I am writing a series of posts to help you support a friend or family member living with serious illness. Today, I’m focusing on how to show respect, both to the person facing illness and to yourself as his or her caregiver or supportive friend, and on the wide range and depth of emotions surrounding illness and death.

Love and respect

It’s always important to appreciate and respect the rights of individuals. In crisis, we all respond differently, and that’s ok.

Everyone has the right to:

  • Put him/herself first. (Have respect for space and privacy. Constant wanting to “be in the know” can be overwhelming.)
  • Make some mistakes.
  • Have his or her own convictions and opinions.
  • Change his or her mind or decide on a different course of action.
  • Protest unfair treatment and criticism.

The common conflict

Many people with a serious disease feel a conflict between maintaining a positive attitude toward the disease and knowing they will have to accept that they have a serious disease.

Some people adopt a “fight it” attitude. Others prefer to avoid a win-lose approach, and think of the mind and body as one, like a team that works together to deal with life’s needs, day by day.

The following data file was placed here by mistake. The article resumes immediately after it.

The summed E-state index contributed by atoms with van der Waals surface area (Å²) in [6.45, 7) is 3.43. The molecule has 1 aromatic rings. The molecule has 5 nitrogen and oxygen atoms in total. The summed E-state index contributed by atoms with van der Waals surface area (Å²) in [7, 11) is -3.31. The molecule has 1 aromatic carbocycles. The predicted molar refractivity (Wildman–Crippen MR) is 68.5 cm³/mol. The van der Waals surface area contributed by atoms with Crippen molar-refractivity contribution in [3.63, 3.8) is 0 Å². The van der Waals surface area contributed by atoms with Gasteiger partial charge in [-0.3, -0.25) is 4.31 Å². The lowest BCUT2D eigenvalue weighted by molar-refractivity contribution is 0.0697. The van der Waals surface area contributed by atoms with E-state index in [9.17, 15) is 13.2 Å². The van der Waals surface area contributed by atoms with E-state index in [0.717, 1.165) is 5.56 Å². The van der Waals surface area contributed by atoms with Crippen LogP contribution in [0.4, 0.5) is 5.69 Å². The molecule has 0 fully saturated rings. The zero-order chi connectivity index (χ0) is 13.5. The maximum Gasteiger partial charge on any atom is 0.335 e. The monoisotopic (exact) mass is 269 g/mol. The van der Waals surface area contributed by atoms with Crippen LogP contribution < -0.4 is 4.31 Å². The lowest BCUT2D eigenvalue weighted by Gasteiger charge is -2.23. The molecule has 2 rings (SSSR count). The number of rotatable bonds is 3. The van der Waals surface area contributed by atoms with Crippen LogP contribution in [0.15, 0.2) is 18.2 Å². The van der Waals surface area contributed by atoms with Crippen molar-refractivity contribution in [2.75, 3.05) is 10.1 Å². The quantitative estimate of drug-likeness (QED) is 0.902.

The presence of a terminal disease has the power to strengthen healthy family relationships, or to shatter already weakened ones. It can unpredictably bring out the best in some people and in others, awaken emotions they just can’t handle. Some people are uncomfortable discussing death or dislike witnessing emotional displays of grief.

The range of emotional reactions is wide. Just look at the list below.

  • Curiosity
  • Closeness and openness to others
  • Love
  • Hope
  • Disbelief
  • Loss
  • Anticipatory grief
  • Guilt
  • Erosion of trust
  • Denial
  • Responsibility
  • Persistence
  • Sadness
  • Loneliness
  • Jealousy
  • Annoyance
  • Feeling trapped
  • Feeling overwhelmed
  • Appreciation of the gift and value of life and of others

Are you facing serious disease, supporting someone with illness, or providing end-of-life care? Have you protected your rights or had them violated? What emotions stand out for you, or overwhelmed you?

I hope I can get you thinking, or start a conversation, or gift you a small gift in these posts. Please share your thoughts.

Laurie